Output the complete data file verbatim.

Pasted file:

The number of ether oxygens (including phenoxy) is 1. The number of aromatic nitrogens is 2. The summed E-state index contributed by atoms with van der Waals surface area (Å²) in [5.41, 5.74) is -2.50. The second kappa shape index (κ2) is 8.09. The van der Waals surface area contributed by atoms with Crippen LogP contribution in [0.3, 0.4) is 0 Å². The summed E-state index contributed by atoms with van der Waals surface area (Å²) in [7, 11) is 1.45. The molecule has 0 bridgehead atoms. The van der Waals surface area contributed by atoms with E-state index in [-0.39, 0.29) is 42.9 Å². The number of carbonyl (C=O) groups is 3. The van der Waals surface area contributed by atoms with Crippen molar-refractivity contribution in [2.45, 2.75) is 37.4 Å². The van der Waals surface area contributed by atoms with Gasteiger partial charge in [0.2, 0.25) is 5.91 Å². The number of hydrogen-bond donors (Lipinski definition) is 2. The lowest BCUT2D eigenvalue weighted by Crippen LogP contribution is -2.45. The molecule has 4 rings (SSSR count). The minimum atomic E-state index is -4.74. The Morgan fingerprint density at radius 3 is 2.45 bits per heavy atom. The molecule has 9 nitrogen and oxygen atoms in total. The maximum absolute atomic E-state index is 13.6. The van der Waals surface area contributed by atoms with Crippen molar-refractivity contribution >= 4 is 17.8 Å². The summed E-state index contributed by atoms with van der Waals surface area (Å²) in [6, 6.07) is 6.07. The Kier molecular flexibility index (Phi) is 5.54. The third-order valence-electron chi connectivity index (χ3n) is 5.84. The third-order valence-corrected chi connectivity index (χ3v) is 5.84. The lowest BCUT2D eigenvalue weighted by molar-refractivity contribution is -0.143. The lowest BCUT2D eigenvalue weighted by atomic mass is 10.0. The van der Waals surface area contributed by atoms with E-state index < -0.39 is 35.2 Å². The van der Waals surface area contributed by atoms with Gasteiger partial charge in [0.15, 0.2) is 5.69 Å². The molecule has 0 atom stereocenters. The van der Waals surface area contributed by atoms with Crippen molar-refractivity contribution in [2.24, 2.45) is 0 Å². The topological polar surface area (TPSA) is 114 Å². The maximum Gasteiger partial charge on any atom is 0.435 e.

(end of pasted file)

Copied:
The number of ether oxygens (including phenoxy) is 1. The number of aromatic nitrogens is 2. The summed E-state index contributed by atoms with van der Waals surface area (Å²) in [5.41, 5.74) is -2.50. The second kappa shape index (κ2) is 8.09. The van der Waals surface area contributed by atoms with Crippen LogP contribution in [0.3, 0.4) is 0 Å². The summed E-state index contributed by atoms with van der Waals surface area (Å²) in [7, 11) is 1.45. The molecule has 0 bridgehead atoms. The van der Waals surface area contributed by atoms with E-state index in [-0.39, 0.29) is 42.9 Å². The number of carbonyl (C=O) groups is 3. The van der Waals surface area contributed by atoms with Crippen molar-refractivity contribution in [2.45, 2.75) is 37.4 Å². The van der Waals surface area contributed by atoms with Gasteiger partial charge in [0.2, 0.25) is 5.91 Å². The number of hydrogen-bond donors (Lipinski definition) is 2. The lowest BCUT2D eigenvalue weighted by Crippen LogP contribution is -2.45. The molecule has 4 rings (SSSR count). The minimum atomic E-state index is -4.74. The Morgan fingerprint density at radius 3 is 2.45 bits per heavy atom. The molecule has 9 nitrogen and oxygen atoms in total. The maximum absolute atomic E-state index is 13.6. The van der Waals surface area contributed by atoms with Crippen molar-refractivity contribution >= 4 is 17.8 Å². The summed E-state index contributed by atoms with van der Waals surface area (Å²) in [6, 6.07) is 6.07. The Kier molecular flexibility index (Phi) is 5.54. The third-order valence-electron chi connectivity index (χ3n) is 5.84. The third-order valence-corrected chi connectivity index (χ3v) is 5.84. The lowest BCUT2D eigenvalue weighted by molar-refractivity contribution is -0.143. The lowest BCUT2D eigenvalue weighted by atomic mass is 10.0. The van der Waals surface area contributed by atoms with E-state index < -0.39 is 35.2 Å². The van der Waals surface area contributed by atoms with Gasteiger partial charge in [0.15, 0.2) is 5.69 Å². The molecule has 0 atom stereocenters. The van der Waals surface area contributed by atoms with Crippen molar-refractivity contribution in [2.24, 2.45) is 0 Å². The topological polar surface area (TPSA) is 114 Å². The maximum Gasteiger partial charge on any atom is 0.435 e.